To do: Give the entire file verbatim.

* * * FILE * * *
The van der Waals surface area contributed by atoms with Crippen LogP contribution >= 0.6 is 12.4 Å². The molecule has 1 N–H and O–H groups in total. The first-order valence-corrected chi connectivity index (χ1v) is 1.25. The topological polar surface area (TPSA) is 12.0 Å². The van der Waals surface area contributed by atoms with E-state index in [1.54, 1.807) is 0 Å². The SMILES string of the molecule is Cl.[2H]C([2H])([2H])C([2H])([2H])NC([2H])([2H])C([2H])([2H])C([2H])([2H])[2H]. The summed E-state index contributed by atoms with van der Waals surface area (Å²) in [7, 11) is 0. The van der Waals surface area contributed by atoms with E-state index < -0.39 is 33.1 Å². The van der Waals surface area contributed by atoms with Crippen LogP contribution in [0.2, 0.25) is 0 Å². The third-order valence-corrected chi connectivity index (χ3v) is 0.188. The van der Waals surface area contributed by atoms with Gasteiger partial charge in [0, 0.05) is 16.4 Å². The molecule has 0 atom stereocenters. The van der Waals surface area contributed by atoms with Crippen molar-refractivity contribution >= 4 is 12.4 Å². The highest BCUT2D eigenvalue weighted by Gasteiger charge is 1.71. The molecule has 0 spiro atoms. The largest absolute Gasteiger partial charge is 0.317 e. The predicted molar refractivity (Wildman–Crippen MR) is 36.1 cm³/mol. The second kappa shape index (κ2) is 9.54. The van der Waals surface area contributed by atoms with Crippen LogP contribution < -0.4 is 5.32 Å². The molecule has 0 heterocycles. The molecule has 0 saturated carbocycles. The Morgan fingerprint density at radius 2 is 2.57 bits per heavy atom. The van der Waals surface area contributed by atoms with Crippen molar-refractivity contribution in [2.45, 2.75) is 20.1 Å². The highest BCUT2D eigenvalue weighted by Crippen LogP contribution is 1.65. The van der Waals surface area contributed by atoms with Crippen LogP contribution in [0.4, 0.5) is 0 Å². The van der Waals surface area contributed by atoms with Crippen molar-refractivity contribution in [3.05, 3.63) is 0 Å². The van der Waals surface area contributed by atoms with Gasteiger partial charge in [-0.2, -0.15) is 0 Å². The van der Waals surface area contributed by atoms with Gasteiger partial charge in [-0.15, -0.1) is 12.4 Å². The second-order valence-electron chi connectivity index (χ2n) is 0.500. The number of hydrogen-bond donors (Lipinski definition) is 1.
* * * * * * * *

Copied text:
The van der Waals surface area contributed by atoms with Crippen LogP contribution >= 0.6 is 12.4 Å². The molecule has 1 N–H and O–H groups in total. The first-order valence-corrected chi connectivity index (χ1v) is 1.25. The topological polar surface area (TPSA) is 12.0 Å². The van der Waals surface area contributed by atoms with E-state index in [1.54, 1.807) is 0 Å². The SMILES string of the molecule is Cl.[2H]C([2H])([2H])C([2H])([2H])NC([2H])([2H])C([2H])([2H])C([2H])([2H])[2H]. The summed E-state index contributed by atoms with van der Waals surface area (Å²) in [7, 11) is 0. The van der Waals surface area contributed by atoms with E-state index < -0.39 is 33.1 Å². The van der Waals surface area contributed by atoms with Crippen LogP contribution in [0.2, 0.25) is 0 Å². The third-order valence-corrected chi connectivity index (χ3v) is 0.188. The van der Waals surface area contributed by atoms with Gasteiger partial charge in [0, 0.05) is 16.4 Å². The molecule has 0 atom stereocenters. The van der Waals surface area contributed by atoms with Crippen molar-refractivity contribution >= 4 is 12.4 Å². The highest BCUT2D eigenvalue weighted by Gasteiger charge is 1.71. The molecule has 0 spiro atoms. The largest absolute Gasteiger partial charge is 0.317 e. The predicted molar refractivity (Wildman–Crippen MR) is 36.1 cm³/mol. The second kappa shape index (κ2) is 9.54. The van der Waals surface area contributed by atoms with Crippen LogP contribution < -0.4 is 5.32 Å². The molecule has 0 heterocycles. The molecule has 0 saturated carbocycles. The Morgan fingerprint density at radius 2 is 2.57 bits per heavy atom. The van der Waals surface area contributed by atoms with Crippen molar-refractivity contribution in [2.45, 2.75) is 20.1 Å². The highest BCUT2D eigenvalue weighted by Crippen LogP contribution is 1.65. The van der Waals surface area contributed by atoms with Crippen LogP contribution in [0.4, 0.5) is 0 Å². The van der Waals surface area contributed by atoms with Crippen molar-refractivity contribution in [3.05, 3.63) is 0 Å². The van der Waals surface area contributed by atoms with Gasteiger partial charge in [-0.2, -0.15) is 0 Å². The van der Waals surface area contributed by atoms with Gasteiger partial charge in [-0.15, -0.1) is 12.4 Å². The second-order valence-electron chi connectivity index (χ2n) is 0.500. The number of hydrogen-bond donors (Lipinski definition) is 1.